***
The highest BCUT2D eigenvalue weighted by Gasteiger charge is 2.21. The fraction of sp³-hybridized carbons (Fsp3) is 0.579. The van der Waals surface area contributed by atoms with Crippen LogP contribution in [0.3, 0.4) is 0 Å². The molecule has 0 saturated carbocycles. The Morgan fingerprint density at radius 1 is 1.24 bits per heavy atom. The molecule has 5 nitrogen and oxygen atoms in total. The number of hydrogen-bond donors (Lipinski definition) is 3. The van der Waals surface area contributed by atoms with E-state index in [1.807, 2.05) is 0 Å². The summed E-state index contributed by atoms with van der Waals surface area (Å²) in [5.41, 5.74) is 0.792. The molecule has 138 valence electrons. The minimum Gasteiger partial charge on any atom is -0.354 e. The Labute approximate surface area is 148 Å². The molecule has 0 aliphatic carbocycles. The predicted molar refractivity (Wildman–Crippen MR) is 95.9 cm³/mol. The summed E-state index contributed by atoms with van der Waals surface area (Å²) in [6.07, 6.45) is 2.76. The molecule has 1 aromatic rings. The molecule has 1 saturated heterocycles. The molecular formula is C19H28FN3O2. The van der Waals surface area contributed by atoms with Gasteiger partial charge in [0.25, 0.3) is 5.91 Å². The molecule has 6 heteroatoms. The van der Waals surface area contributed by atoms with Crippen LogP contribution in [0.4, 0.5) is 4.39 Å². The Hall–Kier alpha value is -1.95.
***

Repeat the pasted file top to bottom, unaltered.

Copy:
The highest BCUT2D eigenvalue weighted by Gasteiger charge is 2.21. The fraction of sp³-hybridized carbons (Fsp3) is 0.579. The van der Waals surface area contributed by atoms with Crippen LogP contribution in [0.3, 0.4) is 0 Å². The molecule has 0 saturated carbocycles. The Morgan fingerprint density at radius 1 is 1.24 bits per heavy atom. The molecule has 5 nitrogen and oxygen atoms in total. The number of hydrogen-bond donors (Lipinski definition) is 3. The van der Waals surface area contributed by atoms with E-state index in [1.807, 2.05) is 0 Å². The summed E-state index contributed by atoms with van der Waals surface area (Å²) in [5.41, 5.74) is 0.792. The molecule has 138 valence electrons. The minimum Gasteiger partial charge on any atom is -0.354 e. The Labute approximate surface area is 148 Å². The molecule has 0 aliphatic carbocycles. The predicted molar refractivity (Wildman–Crippen MR) is 95.9 cm³/mol. The summed E-state index contributed by atoms with van der Waals surface area (Å²) in [6.07, 6.45) is 2.76. The molecule has 1 aromatic rings. The molecule has 1 saturated heterocycles. The molecular formula is C19H28FN3O2. The van der Waals surface area contributed by atoms with Gasteiger partial charge in [0.25, 0.3) is 5.91 Å². The molecule has 6 heteroatoms. The van der Waals surface area contributed by atoms with Crippen LogP contribution in [0.4, 0.5) is 4.39 Å². The Hall–Kier alpha value is -1.95.